Friday, October 10, 2008

R' Yehuda Halevi, Ramban and Maharal - Threefold, yet unified

I was reading Prof. Twersky's article on Maimonides and Eretz Yisroel and I came across the following intriguing statement (pg. 261 fn.10):

"In many respects, R. Judah Halevi, Nahmonides, and Maharal constitute a special strand in Jewish thought-threefold, yet unified."

I'd like to try to expand on this.

Threefold - This is obvious. R' Yehudah Halevi represents the philosophic view, Ramban the Kabbalistic (there are various anti-Maimonidean statements throughout the commentary but cf. his famous letter of compromise during the First Maimonidean Controversy.), and Maharal a complex synthesis of the two.

yet unified - I would identify this with what Shadal called Abrahamism [1] (see at length in Marc Gopins outstanding diss.) I think the important points here is 1- all three thinkers view the realtionship with God as personal, rather then the more "abstract" system of Rambam or Ibn Ezra (perhaps father/son as compared to servant/master.) [2] 2 - All three of the above have a highly Judeo-centric view of the universe.

[1]Shadal places Avraham Avinu, Rashi and R' Yehuda HaLevi as the main representatives of Abrahmism. See Gopin on the significance of the placement of Avrahma rather then Moshe as the founder of Judaism.

[2] Another point - in line with the above - For Halevi and the Jewish mystics, Holiness is ontologically innate, a state that inheres in Jewish prophets, places, or sanctified artifacts of their very nature. It "reflects a reality which is really 'out there,' an actual facet of the cosmos, even if not accessible to our senses." The aspect of "holiness" that impinges most robustly upon our contemporaneous sociopolitical lives is surely the Land of Israel, especially Jerusalem. In his day, Kellner observes, Halevi endorsed this stance without qualification. On the other hand, consistent with his conceptualization of holiness in other spheres, Maimonides appears to view the sanctity of the Land as conditional. - Review of Maimonides confrontation with Mysticism - Midstream.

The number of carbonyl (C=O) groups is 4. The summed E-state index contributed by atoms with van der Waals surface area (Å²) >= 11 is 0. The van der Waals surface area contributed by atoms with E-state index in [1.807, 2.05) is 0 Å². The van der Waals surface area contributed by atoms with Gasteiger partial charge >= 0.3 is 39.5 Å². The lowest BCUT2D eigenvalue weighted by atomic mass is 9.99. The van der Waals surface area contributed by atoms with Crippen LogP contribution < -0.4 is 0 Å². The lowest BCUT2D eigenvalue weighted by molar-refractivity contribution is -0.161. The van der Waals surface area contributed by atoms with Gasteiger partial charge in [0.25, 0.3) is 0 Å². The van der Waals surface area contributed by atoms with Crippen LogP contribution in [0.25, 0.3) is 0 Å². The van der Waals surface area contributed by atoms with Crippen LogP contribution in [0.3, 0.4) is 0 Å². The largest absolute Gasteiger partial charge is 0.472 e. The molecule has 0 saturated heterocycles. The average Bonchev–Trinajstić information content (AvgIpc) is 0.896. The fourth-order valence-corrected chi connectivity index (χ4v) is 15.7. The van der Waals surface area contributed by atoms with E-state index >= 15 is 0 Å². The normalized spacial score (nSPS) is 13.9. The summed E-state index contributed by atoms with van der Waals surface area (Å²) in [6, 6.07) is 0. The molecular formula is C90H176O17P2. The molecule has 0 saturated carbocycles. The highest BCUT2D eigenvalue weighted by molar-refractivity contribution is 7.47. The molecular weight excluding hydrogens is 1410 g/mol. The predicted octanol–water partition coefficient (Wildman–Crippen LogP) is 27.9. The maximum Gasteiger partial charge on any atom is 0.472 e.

Moti Kagan said...

"Shadal places Avraham Avinu, Rashi and R' Yehuda HaLevi as the main representatives of Abrahmism."
Which of Shadal's works is this in? I'm interested and would like to read it, if only for the enormous affection that betrays for Rashi.

"perhaps father/son as compared to servant/master" I know too little about Rambam's philosophy, but I think this characterization does it an injustice. Master/slave is as anthropomorphic as father/son, but a strongly un-anthropomorphic approach seems central to Rambam.

Thank you for your great writing--I really love your blog.

Wolf2191 said...


You are essentially correct.According to Rambam(according to my very limited understanding) there is no relationship per se- but rather each person strives to achieve a sort of comprehension of the infinite (perhaps - man reaching up as opposed to Yehuda Halevi's God reaching down.)but my basic point is still valid (personal vs. abstract)

I was actually thinking of the difference between a Avraham centered religion (relationship) to a Moshe centered religion (commandments) when I wrote that sentence.

Shadal has the sentiment scattered throughout his writings - I am thinking of his correspondence with Shir - but I think it may be in Yesodei Torah as well. Gopin is the best study of Shadallian philosophy.

Anonymous said...

Ralbag, the arch-Maimonidean, believed that certain geographical locations, i.e. Erez Yisrael in general and specific locations therein in particular, inherently have special "spiritual" (for want of a better word) qualities. He utilizes this concept throughout his Commentary on the Torah. e.g.:

בראשית פרק י"ב פסוק ח'

ונטה אהלו שם ... לראותו שהמקום ההוא יותר נאות שישפע בו השפע האלקי. ולזה בנה שם מזבח לשם יתברך והתפלל שם אליו להיות המקום ההוא ראוי שישלם בו הדבקות, אשר בעבורו ישמע ד' לתפלת בני האדם. וספר שמסעות אברם כלם היו ללכת לפאת דרום, לבחור המקום היותר נאות בארץ כנען שישלם בו הדבקות האלקי. כי כבר ימצאו מקומות מוכנים לזה יותר מזולתם כטעם אין זה כי אם בית אלקים.

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